There are, however, at least three common themes all of which shine through Cicero’s oration and, I believe, are consistent in all good advocacy. The first is the need for hard work. The second is the need for clarity. And the third is, on occasion, the need for bravery. It is impossible to read or watch the speeches of any truly great advocate without noticing these qualities.

Let me say something about each of those.

First, as to hard work, this is the foundation of all good advocacy. Lincoln’s Gettysburg address lasted only a few minutes, but it went through many drafts, at least five of which survive as complete handwritten drafts. Its language drew from years of learning including resonances from the language of Pericles’ funeral oration, perhaps one of the best orations ever given.

None of you this evening will be strangers to hard work. Your successes will have come from extremely hard work. The Jessup team, for example, in the largest and most competitive mooting competition in the world worked extremely hard for their success this year, including qualifying first in the intensely competitive Australian rounds, albeit ending at the hardest place – the semi-finals – in a split decision at the hands of a team that whose name I will not mention. In Jessup you will probably have encountered your first occasion of working not merely through one entire night, but through multiple nights, prior to submission of memorials.

I turn then to the second element I have mentioned: clarity. Let me tell you one story about that. Perhaps the greatest advocate at the English bar, Lord Grabiner QC, appeared in a trial in 2008. His junior had prepared the written submissions on a very complex point of the law of unjust enrichment. The evidence ran to dozens of lever arch files of documents. There were many witnesses. Lord Grabiner QC opened his trial address in this way cutting through the vast swathes of evidence and complex law:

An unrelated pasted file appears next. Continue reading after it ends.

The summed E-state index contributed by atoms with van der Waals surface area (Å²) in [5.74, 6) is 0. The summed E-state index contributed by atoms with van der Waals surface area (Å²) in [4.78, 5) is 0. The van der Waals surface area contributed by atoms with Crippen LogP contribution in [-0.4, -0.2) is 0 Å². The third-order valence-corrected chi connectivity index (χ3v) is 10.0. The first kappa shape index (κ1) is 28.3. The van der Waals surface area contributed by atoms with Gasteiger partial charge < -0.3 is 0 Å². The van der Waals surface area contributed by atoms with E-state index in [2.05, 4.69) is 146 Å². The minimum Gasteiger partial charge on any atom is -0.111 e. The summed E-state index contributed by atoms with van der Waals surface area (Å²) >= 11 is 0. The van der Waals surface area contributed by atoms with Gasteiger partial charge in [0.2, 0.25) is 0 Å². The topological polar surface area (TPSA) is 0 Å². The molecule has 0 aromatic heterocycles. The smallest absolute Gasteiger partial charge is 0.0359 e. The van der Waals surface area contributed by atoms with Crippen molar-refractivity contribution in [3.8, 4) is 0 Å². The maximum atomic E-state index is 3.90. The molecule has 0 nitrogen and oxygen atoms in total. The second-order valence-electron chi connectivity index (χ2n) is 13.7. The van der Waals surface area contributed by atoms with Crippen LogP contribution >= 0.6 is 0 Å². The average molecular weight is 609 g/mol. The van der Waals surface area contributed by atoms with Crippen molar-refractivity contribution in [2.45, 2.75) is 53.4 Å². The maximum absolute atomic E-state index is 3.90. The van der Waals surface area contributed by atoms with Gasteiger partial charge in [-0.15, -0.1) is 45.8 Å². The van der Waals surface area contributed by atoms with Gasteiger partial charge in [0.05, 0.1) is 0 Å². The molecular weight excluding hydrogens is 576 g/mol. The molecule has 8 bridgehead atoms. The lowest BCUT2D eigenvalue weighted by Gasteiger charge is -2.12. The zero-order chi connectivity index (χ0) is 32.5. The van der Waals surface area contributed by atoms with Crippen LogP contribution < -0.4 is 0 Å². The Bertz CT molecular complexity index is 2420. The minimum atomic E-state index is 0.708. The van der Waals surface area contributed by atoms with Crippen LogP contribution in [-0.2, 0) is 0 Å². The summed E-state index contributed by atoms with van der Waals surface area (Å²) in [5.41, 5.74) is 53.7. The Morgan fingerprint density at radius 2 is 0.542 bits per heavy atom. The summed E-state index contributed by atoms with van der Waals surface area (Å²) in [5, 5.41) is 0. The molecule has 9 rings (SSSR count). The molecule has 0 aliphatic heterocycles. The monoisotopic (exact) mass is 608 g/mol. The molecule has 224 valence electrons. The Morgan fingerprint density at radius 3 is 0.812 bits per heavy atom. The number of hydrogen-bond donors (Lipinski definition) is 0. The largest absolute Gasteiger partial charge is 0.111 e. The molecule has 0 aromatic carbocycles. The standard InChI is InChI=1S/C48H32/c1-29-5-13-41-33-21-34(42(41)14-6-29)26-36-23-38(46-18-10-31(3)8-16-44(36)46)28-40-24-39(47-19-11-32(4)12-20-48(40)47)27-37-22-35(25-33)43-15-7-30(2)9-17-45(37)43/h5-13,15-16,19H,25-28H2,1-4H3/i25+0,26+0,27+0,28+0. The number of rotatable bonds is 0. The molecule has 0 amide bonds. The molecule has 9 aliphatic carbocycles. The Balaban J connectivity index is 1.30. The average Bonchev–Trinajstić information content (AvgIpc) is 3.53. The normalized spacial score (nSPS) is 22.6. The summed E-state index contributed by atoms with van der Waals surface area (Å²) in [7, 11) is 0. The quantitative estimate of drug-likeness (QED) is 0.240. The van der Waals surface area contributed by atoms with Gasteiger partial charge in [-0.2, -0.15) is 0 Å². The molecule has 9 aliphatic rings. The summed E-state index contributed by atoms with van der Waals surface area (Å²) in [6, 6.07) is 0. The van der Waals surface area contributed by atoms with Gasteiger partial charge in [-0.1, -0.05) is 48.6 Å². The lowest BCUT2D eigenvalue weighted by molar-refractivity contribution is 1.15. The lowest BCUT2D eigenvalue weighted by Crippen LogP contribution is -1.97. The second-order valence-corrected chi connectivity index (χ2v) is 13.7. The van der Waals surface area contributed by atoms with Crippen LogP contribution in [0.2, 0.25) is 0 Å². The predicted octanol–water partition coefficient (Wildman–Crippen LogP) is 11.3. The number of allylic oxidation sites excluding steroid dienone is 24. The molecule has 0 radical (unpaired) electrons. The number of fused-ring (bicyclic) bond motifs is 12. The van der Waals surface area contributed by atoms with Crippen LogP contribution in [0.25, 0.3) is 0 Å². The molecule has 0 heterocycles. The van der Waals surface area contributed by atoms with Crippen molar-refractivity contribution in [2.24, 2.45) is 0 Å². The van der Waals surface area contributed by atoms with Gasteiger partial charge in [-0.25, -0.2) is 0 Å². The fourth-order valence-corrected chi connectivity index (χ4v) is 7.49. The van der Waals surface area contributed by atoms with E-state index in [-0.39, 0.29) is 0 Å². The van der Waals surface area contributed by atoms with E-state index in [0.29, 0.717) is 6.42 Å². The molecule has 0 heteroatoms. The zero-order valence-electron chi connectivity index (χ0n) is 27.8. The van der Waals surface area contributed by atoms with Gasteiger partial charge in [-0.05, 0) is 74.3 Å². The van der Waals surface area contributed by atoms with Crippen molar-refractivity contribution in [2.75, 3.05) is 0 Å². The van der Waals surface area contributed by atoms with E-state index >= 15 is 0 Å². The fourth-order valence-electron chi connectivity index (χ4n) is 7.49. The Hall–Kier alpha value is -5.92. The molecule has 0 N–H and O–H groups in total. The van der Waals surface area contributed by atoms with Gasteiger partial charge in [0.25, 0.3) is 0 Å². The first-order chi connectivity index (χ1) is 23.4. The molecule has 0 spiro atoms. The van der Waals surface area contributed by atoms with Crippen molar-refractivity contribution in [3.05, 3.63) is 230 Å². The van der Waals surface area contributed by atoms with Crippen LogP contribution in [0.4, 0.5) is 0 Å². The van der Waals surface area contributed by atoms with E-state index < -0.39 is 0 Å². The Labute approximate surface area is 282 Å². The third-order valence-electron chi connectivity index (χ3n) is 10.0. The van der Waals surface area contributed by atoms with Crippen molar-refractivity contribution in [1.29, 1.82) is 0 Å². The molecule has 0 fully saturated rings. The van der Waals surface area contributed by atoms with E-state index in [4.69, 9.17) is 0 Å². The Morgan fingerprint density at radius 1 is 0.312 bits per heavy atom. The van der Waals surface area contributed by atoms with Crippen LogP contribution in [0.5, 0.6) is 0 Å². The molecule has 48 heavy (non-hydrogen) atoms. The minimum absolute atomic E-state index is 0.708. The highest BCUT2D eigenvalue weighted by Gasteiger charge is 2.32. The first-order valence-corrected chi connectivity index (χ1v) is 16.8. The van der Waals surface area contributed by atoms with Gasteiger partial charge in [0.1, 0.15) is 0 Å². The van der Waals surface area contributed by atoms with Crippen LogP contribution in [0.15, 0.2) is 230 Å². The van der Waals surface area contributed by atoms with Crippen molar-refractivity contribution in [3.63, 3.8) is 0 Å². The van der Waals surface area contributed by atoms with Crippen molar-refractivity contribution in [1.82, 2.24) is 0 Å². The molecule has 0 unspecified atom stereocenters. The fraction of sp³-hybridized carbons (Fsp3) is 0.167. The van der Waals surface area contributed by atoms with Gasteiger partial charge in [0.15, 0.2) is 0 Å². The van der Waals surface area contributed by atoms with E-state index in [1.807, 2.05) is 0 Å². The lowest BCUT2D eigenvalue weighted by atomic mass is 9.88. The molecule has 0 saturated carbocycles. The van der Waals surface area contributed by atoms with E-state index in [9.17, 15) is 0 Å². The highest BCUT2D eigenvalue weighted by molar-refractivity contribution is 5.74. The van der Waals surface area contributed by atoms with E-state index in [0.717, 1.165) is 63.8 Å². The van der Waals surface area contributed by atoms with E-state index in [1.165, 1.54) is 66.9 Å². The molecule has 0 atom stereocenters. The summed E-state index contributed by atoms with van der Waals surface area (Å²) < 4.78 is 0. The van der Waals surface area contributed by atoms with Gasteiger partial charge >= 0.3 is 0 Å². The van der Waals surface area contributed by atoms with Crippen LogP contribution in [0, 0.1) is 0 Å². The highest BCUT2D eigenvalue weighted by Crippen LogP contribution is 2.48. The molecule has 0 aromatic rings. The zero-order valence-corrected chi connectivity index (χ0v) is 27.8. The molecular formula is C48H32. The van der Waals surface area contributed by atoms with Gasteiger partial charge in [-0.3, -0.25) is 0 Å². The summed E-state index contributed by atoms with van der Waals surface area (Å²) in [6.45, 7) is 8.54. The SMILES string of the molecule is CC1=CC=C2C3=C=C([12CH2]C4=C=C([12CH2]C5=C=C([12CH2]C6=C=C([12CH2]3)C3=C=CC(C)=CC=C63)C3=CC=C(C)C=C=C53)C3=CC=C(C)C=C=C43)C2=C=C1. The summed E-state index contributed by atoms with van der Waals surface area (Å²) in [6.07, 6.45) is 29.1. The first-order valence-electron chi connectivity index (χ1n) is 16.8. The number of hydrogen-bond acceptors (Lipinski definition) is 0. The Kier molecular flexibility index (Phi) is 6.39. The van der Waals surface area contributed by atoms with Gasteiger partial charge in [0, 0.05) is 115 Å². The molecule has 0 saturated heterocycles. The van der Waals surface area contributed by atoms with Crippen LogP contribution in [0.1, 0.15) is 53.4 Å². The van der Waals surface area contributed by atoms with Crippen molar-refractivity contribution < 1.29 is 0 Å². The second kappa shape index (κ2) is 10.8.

My Lord, my junior informs me that this case involves an extremely complicated question involving the law of restitution. That may well be so, but they have our money and we would like it back.

Lord Grabiner’s client was successful.

Finally, as for bravery, we are extremely fortunate to live in a country where advocates are rarely required to show bravery by placing their lives, or even their careers, at risk through their advocacy. But, at different times, and to different degrees, every advocate encounters moments when a choice must be made and the right decision involves some bravery. That is the choice that the great advocate will make, although hopefully without the Ciceronian flourish of explaining your bravery in great detail to the jury.

I congratulate you all on your successes this year, and wish you all well in your future careers as advocates. You will receive advice on many matters concerning the style and content of your advocacy during your careers. But if you work hard, if you express yourselves clearly, and if you make the right choices, even when they require a little bravery, you could follow the path marked by the great advocates who precede you.